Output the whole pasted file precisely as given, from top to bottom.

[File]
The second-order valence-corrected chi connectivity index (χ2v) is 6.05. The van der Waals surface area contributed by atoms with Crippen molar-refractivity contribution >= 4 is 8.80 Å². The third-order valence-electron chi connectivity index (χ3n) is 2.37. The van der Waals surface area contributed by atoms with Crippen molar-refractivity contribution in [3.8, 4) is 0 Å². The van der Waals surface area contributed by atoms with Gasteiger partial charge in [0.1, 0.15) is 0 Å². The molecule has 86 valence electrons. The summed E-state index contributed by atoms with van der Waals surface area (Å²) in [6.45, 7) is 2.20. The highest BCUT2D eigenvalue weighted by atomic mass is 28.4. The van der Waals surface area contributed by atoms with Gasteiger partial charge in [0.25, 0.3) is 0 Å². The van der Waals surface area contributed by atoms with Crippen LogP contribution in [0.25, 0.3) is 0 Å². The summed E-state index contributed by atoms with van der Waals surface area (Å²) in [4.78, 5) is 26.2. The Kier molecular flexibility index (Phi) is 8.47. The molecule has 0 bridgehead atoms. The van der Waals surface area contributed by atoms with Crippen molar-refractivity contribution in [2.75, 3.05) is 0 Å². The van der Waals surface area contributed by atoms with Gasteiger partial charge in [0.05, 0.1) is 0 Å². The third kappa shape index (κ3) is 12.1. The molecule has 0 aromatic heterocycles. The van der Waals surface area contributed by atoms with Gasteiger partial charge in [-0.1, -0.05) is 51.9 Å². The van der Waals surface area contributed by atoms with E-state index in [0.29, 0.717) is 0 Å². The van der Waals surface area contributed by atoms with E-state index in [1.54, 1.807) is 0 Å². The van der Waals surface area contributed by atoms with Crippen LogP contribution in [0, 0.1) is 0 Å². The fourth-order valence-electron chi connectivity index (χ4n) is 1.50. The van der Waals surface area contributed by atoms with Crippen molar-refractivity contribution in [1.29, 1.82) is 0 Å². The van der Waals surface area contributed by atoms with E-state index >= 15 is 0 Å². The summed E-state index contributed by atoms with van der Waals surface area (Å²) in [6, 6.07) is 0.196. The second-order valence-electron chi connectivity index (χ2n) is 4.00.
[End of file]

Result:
The second-order valence-corrected chi connectivity index (χ2v) is 6.05. The van der Waals surface area contributed by atoms with Crippen molar-refractivity contribution >= 4 is 8.80 Å². The third-order valence-electron chi connectivity index (χ3n) is 2.37. The van der Waals surface area contributed by atoms with Crippen molar-refractivity contribution in [3.8, 4) is 0 Å². The van der Waals surface area contributed by atoms with Gasteiger partial charge in [0.1, 0.15) is 0 Å². The molecule has 86 valence electrons. The summed E-state index contributed by atoms with van der Waals surface area (Å²) in [6.45, 7) is 2.20. The highest BCUT2D eigenvalue weighted by atomic mass is 28.4. The van der Waals surface area contributed by atoms with Gasteiger partial charge in [0.25, 0.3) is 0 Å². The van der Waals surface area contributed by atoms with Crippen LogP contribution in [0.25, 0.3) is 0 Å². The summed E-state index contributed by atoms with van der Waals surface area (Å²) in [4.78, 5) is 26.2. The Kier molecular flexibility index (Phi) is 8.47. The molecule has 0 bridgehead atoms. The van der Waals surface area contributed by atoms with Crippen molar-refractivity contribution in [2.75, 3.05) is 0 Å². The van der Waals surface area contributed by atoms with Gasteiger partial charge in [0.05, 0.1) is 0 Å². The third kappa shape index (κ3) is 12.1. The molecule has 0 aromatic heterocycles. The van der Waals surface area contributed by atoms with Gasteiger partial charge in [-0.1, -0.05) is 51.9 Å². The van der Waals surface area contributed by atoms with E-state index in [0.29, 0.717) is 0 Å². The van der Waals surface area contributed by atoms with E-state index in [1.54, 1.807) is 0 Å². The van der Waals surface area contributed by atoms with Crippen LogP contribution in [0, 0.1) is 0 Å². The fourth-order valence-electron chi connectivity index (χ4n) is 1.50. The van der Waals surface area contributed by atoms with Crippen molar-refractivity contribution in [1.29, 1.82) is 0 Å². The van der Waals surface area contributed by atoms with E-state index >= 15 is 0 Å². The summed E-state index contributed by atoms with van der Waals surface area (Å²) in [6, 6.07) is 0.196. The second-order valence-electron chi connectivity index (χ2n) is 4.00.